Pop culture obsessives writing for the pop culture obsessed.
Pop culture obsessives writing for the pop culture obsessed.

R.I.P. Don Pardo, the voice of Saturday Night Live

Illustration for article titled R.I.P. Don Pardo, the voice of Saturday Night Live

Multiple sources have reported the death of broadcast veteran Don Pardo, whose sonorous voice introduced the cast of Saturday Night Live for nearly four decades. He was 96.


Hired by producer Lorne Michaels to represent the voice of authority contrasting the punkish spirit of the original Not Ready For Primetime Players, Pardo played the part of announcer for 38 of SNL’s 39 seasons, missing only its seventh, the 1981-82 season that started Dick Ebersol’s tenure as producer. (Eager to distance his SNL from Michaels’—and Jean Doumanian’s—Ebersol also shelved the “Live from New York, it’s Saturday night!” intro that season.) Pardo demonstrated the tightrope-walk nature of the show in its very first telecast, accidentally identifying the cast of what was then NBC’s Saturday Night as the “Not For Ready Primetime Players.” He’d get it right the next time, and continue getting it right for hundreds of episodes afterward.

Pardo wasn’t just the voice of God intoning names of the show’s cast members, hosts, bandleaders, and muuuuuuusical guests. He was often an active participant in the proceedings, bookending early episodes with fakeout preemption notices (“101 Dalmatians Get Run Over By 101 Moving Vans will not be seen tonight…”) and tongue-in-cheek farewells (“This is Don Pardo saying, ‘This is Don Pardo speaking.’”). In the show’s 1976 Christmas episode, Pardo lent a hand to Frank Zappa’s performance of “I’m The Slime,” reciting the lyrics presented by Zappa on a nearby chalkboard.

Pardo’s most prominent musical collaboration, however, came courtesy of a Zappa acolyte: Reprising his role on the original version of Jeopardy, Pardo taunts “Weird Al” Yankovic between verses of the Greg Kihn Band parody “I Lost On Jeopardy.” Pardo also makes an onscreen appearance in the song’s video, alongside Art Fleming, with whom Pardo formed the show’s host-announcer team from 1964 to 1975. It was Fleming who helped familiarize TV viewers with the name “Don Pardo,” introducing the catchphrase “Thank you, Don Pardo” at the suggestion of the show’s creator, Merv Griffin, and Pardo’s wife, Catherine Lyons.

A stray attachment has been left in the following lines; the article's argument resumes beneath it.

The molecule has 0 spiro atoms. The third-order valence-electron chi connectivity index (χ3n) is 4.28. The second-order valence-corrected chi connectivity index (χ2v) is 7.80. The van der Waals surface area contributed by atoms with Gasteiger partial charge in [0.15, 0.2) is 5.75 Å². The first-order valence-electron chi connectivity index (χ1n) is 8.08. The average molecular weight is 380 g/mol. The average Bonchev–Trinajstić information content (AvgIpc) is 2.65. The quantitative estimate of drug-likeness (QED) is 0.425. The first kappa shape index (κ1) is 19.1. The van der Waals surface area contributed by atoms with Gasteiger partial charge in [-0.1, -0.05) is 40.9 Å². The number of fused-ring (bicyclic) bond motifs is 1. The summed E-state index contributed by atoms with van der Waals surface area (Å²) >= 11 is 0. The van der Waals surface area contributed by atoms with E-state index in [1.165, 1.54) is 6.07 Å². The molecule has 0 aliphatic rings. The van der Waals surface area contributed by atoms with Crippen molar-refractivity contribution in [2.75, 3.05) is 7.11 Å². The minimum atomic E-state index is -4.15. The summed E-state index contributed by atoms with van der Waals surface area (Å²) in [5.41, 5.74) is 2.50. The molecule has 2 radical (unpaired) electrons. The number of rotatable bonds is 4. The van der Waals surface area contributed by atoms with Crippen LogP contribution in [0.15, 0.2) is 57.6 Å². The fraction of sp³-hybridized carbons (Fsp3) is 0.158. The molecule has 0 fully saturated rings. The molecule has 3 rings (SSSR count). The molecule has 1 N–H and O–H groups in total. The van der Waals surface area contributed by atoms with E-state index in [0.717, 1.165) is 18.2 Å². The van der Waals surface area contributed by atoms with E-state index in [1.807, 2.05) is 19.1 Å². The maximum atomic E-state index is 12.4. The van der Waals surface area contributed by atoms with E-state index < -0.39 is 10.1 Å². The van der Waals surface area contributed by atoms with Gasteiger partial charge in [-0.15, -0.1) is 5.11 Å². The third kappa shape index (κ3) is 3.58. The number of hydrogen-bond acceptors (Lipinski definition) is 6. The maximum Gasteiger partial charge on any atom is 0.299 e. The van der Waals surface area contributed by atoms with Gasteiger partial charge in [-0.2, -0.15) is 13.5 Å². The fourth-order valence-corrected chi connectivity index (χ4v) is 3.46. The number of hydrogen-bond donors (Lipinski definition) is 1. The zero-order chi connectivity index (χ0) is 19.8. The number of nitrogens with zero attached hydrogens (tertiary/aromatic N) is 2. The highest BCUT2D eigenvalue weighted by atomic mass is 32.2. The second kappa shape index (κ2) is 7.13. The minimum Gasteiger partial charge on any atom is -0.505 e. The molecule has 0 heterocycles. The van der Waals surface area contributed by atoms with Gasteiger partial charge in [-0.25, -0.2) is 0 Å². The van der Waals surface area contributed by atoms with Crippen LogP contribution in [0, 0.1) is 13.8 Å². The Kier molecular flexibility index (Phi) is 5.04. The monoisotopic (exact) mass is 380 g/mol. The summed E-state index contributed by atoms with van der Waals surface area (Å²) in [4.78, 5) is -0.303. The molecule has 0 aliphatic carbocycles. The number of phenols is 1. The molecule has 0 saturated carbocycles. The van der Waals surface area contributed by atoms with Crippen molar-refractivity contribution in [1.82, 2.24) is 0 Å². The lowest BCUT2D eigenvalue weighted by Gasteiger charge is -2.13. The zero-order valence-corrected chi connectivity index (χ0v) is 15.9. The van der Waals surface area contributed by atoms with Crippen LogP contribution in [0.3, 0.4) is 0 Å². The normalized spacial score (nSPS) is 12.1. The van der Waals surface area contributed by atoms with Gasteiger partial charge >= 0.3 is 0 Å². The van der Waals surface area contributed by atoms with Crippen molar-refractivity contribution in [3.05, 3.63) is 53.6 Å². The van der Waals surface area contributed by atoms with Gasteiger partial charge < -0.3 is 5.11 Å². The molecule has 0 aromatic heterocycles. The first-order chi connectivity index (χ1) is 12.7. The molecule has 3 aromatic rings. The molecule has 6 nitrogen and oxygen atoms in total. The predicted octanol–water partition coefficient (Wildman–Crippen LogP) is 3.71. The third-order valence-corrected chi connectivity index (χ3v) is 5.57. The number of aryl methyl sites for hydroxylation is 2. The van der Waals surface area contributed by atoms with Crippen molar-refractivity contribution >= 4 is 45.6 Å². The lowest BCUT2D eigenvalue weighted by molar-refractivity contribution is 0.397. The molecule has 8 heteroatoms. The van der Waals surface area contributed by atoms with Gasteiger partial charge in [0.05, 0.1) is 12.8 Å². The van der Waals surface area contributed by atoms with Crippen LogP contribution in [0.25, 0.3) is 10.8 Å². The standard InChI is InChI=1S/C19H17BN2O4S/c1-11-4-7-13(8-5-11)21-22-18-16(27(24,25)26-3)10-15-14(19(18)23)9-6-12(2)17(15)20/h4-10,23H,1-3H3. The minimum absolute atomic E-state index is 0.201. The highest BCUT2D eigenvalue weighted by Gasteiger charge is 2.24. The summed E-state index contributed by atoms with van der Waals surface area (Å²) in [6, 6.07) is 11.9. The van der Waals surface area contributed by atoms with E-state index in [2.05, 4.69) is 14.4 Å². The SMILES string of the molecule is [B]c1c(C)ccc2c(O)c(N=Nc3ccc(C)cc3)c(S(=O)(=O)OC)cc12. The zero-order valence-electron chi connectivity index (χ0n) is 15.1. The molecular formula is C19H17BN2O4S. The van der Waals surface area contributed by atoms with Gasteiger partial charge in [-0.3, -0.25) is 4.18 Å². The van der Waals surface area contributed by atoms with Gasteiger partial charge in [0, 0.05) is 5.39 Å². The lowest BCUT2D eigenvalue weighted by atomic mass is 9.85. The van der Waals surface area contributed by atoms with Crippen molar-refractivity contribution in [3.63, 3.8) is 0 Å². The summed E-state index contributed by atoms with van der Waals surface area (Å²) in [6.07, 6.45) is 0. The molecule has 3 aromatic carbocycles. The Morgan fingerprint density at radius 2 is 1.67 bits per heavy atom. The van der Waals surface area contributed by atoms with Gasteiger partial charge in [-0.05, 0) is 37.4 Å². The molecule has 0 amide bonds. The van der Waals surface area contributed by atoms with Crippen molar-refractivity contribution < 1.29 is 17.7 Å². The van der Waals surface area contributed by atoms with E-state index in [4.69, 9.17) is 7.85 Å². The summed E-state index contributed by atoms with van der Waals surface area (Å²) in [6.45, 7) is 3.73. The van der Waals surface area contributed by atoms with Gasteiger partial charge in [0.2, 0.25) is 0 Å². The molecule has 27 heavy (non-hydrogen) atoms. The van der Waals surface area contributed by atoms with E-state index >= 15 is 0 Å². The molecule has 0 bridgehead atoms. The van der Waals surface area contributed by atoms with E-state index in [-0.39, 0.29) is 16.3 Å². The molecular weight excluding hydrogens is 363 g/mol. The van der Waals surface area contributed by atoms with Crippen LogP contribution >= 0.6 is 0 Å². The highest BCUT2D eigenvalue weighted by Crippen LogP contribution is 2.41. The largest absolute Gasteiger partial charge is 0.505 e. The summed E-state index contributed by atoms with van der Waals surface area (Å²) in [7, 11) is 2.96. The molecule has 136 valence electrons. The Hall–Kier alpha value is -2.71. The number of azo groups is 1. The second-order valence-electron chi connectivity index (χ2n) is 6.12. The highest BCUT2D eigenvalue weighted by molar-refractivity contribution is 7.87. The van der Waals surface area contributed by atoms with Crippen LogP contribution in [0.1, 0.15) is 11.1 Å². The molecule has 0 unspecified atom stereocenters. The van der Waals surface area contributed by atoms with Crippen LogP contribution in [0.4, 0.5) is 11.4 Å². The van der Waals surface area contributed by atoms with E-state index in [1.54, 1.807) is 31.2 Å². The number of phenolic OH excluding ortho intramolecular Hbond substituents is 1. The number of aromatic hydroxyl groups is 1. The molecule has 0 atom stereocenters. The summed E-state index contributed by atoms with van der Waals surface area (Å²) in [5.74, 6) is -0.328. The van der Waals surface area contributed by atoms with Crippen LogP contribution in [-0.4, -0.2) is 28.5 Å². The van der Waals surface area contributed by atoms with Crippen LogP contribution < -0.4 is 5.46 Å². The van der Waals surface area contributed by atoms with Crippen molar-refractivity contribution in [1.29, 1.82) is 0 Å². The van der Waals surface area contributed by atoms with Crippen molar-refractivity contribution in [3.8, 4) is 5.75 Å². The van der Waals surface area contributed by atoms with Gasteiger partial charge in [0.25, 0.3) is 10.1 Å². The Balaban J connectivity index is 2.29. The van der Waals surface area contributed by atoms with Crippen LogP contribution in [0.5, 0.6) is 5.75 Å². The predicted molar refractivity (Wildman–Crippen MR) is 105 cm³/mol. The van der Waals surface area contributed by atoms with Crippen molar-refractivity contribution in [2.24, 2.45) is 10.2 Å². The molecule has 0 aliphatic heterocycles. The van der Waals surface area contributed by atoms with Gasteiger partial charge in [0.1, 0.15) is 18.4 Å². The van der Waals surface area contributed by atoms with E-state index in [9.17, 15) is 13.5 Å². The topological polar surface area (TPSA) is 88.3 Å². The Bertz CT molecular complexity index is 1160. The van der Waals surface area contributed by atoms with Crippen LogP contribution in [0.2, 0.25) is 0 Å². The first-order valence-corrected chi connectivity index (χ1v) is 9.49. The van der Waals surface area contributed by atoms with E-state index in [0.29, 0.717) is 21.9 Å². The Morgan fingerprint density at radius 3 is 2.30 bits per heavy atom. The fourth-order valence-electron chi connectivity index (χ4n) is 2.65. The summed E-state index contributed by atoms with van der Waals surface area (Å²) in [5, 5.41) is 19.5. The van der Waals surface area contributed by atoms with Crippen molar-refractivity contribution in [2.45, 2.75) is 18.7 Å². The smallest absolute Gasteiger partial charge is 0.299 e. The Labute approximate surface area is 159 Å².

Of course, Pardo had already been seen and heard for years on the National Broadcasting Company, where he began working in 1944 after a stint with WJAR, the NBC affiliate in Providence, Rhode Island. Getting his start in radio—in which his duties also included making sure programs hit the air and ended at the proper times—Pardo was soon pulled into NBC’s experiments in television. Following an ill-fated stint as a baseball play-by-play man (accustomed to filling dead air on radio, he reportedly talked over the game too much), he transitioned into announcing gigs that would include the children’s game show Choose Up Sides and Goodson-Todman’s first take on The Price Is Right. Pardo was also NBC’s on-duty announcer on November 22, 1963, breaking into regularly scheduled programming to inform viewers of President John F. Kennedy’s assassination.

Pardo was one of two people with a lifetime NBC contract, the other being Bob Hope; after 60 years with The Peacock, he announced his retirement in 2004. Yet, as testament to the persuasive powers of Lorne Michaels, Pardo stayed on with SNL, commuting to New York for weekly tapings from his home in Arizona. When the travel proved too difficult, he pre-recorded his intros from home. “Is Don Pardo leaving SNL?” became a familiar refrain in the lead-up to each new television season, but he stuck with the show through its 39th-season finale in May 2014.

Pardo’s devotion to Saturday Night Live has long been reciprocated by the show’s castmembers, many of whom—like Jimmy Fallon, Maya Rudolph, and Rachel Dratch—have commented on the stirring sensation of hearing their names announced in that familiar baritone. (“Each week he represented a dream come true,” Dratch tweeted this morning.) When illness prevented Pardo from performing his duties during Darrell Hammond’s time on the show, the master mimic would substitute for the absent announcer, unbeknownst to the SNL audience. (“‘You’re difficult to do!’” Pardo remembered Hammond saying, years later.) When Tina Fey returned to SNL to host the February 23, 2008 episode, she capped off the show by commemorating Pardo’s 90th birthday—after which the eternally game announcer blew out all 90 candles on his birthday cake. Even in semi-retirement, the strongest lungs in broadcasting still had plenty of air in them.